Wages would rise and everyone would be able to make an easy and comfortable living. This would immediately reduce…thieves, swindlers and other criminals who arise from the unequal distribution of wealth. This would lighten the administration of criminal law, with all its paraphernalia of police, prisons and penitentiaries. We should eliminate not only many judges, bailiffs, clerks and jailers, but also the great host of lawyers now maintained at the expense of those who actually produce wealth.

 

Governments would change its character and become the administrator of a great cooperative society. It would merely be the agency by which common property was administered for the benefit of all.

 

We are apt to assume that greed is the strongest human motive and that fear of punishment is required to keep people honest. It seems selfish interests are always stronger than common interests. Nothing could be further from the truth.

 

The changes I have proposed would destroy the conditions that distort these impulses. It would transmute forces that now disintegrate society into forces that unite it. Take, for the benefit of the whole community that which growth of community creates. The poverty would vanish.

 

One thing alone prevents harmonious social development: the wrong that produces inequality.

 

Association in equality is the law of human progress.


But the greatest inequality is the natural monopoly given by possession of land.

When population is sparse, ownership of land merely ensures that the just reward of labour goes to the one who uses and improves it. As population becomes dense, rent appears. This institution ultimately operates to strip the producer of wages earned.

 

Once inequality is established, ownership of land tends to concentrate as development goes on. This finally counteracts the force by which improvements are made and society advances.

 

Inequality dried up the strength and destroyed the vigour of the Roman world. Long before Vandal of Goth broke through the legions, Rome was dead at heart.  Great estates – latifundia – ruined Italy. The barbarism that overwhelmed Rome came not from without, but from within. It was the inevitable product of a system that carved provinces into estates for senatorial families. Serfs and slaves replaced independent farmers. Governance became dictatorship, patriotism became subservience… Everywhere inequality produced decay: political, mental, moral and material.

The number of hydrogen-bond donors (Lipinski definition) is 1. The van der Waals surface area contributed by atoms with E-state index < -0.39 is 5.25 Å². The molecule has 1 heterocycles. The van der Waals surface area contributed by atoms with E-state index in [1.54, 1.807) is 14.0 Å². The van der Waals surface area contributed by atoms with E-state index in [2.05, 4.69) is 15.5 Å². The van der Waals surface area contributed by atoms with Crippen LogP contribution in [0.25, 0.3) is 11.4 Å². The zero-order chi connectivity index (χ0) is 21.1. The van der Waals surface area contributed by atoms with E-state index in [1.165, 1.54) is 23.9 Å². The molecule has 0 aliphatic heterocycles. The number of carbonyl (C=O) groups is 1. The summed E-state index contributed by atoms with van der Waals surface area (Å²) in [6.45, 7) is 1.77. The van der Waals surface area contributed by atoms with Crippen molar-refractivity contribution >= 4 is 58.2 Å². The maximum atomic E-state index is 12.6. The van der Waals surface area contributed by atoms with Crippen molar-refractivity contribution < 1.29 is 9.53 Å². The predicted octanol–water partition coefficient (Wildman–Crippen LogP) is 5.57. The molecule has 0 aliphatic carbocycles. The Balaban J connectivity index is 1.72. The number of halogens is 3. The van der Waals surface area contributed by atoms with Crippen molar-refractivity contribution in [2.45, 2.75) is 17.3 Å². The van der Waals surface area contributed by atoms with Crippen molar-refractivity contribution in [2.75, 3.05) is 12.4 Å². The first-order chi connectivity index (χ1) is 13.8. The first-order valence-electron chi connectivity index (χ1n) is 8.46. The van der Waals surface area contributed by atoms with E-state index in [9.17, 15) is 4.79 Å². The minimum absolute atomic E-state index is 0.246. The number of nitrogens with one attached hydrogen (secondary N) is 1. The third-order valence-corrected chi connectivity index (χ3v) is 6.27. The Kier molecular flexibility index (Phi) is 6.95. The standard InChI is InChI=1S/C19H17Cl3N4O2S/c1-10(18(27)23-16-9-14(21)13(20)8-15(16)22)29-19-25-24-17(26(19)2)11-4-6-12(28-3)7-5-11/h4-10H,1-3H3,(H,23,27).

Civilisations advance as their social arrangements promote justice. They advance as they acknowledge equality of human rights. The advance as they insure equal liberty of every other person. As they fail in these, advancing civilisations come to a halt and recede.

 

Every pervious civilisation has been destroyed by the unequal distribution of wealth and power. When the first emperor was changing Rome from brick to marble and extending the frontier, who would have said Rome was entering its decline. Yet such was the case.

 

 Yet anyone who looks will see that the same cause that doomed Rome is operating today – with increasing force. The more advanced the community, the greater the intensity. Wages and interest fall, while rents rise. The rich get richer, the poor get poorer and the middle class is swept away.